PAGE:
Take a look at our guide to starting tomato seeds from tomato slices.
3. Saved Tomato Seeds
To the previous point, there is an art to saving seeds. Many plants cross pollinate with each other, so their offspring are a little of each parent, sometimes the best parts, when we are lucky. A lot goes into the science of hybridizing plants and thank goodness.
There are tricks to ensure your open-pollinated seeds grow true to the crop you want to grow. In the future, we’ll go into more detail on making sure your saved tomato seeds grow true.
Seed Starting Time: 6 to 8 Weeks Before Your Last Frost-Date
This is where the rubber meets the road! Let’s gather together all the best things to give your tomato babies a great start.
Seed Starting Containers
Seed Starting Trays
Let’s face it, there are a plethora of seed starting trays on the market. Your garden center, plant nursery, and hardware store will have a wide selection. If this is the route you would like to take, it can make for a neat and tidy seed starting experience.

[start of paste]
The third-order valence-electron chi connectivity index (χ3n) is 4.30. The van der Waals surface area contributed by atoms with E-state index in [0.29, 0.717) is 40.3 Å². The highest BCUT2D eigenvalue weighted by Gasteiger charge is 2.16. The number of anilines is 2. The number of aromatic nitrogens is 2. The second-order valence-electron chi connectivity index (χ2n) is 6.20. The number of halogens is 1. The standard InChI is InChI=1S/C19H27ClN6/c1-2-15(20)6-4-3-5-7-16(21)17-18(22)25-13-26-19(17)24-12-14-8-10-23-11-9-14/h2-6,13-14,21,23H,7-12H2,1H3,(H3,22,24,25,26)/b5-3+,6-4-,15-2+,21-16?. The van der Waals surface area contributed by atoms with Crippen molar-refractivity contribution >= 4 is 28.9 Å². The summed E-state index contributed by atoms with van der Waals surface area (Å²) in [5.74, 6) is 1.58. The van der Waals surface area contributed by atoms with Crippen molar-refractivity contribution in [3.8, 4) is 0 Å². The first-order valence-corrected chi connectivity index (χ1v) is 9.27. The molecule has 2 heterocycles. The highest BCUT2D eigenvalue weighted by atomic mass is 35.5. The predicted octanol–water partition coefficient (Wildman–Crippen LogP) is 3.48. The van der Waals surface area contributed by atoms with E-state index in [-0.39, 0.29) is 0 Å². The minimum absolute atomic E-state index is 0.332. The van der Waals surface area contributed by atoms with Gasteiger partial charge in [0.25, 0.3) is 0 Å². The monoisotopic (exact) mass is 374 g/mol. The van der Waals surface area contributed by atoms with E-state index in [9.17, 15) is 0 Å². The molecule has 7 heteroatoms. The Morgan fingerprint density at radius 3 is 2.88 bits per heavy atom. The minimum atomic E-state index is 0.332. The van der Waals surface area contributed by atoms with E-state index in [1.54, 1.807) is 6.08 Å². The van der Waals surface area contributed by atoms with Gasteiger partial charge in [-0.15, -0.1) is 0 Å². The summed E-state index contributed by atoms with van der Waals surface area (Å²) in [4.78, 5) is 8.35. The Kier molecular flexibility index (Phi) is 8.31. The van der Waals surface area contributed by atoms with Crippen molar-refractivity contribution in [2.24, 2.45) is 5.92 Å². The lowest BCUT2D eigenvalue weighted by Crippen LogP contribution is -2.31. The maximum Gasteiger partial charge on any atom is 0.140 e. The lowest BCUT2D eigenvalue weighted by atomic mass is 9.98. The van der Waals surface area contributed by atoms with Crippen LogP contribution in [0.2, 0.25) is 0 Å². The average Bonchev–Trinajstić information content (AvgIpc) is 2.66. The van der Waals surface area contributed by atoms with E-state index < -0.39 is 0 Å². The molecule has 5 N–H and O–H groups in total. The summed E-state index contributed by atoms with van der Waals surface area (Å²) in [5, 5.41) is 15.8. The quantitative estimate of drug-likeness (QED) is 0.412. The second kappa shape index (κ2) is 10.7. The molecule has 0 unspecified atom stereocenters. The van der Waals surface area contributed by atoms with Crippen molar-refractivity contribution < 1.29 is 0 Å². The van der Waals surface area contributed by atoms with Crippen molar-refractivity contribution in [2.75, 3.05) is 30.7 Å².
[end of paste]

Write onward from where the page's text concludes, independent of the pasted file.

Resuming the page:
You can mix and match to fit the seed starting area that you have. Many trays available for purchase are durable enough to use year after year.
Compostable or plantable containers
Compostable or plantable containers can also fit the bill. These often have nutrients built in and you might avoid some extra plastic use.
I have found some of the plantable seed starters don’t break down all the way in my dry, cool climate. In other places that are humid and warm, they might be falling apart by planting time. For me, I help them along by breaking them up a bit when planting.
Make your own seed starting containers from recyclable or reusable materials. Use materials that are as clean and close to sterile as possible for best results.
Egg cartons might work well. I use clean cardboard milk containers, which I cut down throughout the year and keep in bags in the basement for planting time. I know, it’s reminiscent of starting bean seeds in elementary school but it makes me feel good to reuse things.
The important things to remember are drainage, and drainage. If your homemade containers don’t allow moisture to escape, your little hard-won tomato seedlings will drown, rot, and die in a smelly mess.
Seed Starting Medium
After the effort of obtaining the best tomato seeds, giving them a nutritious healthy beginning only makes sense.
A perfect seed starting medium is:
- Light and fluffy for young, inexperienced roots to navigate into.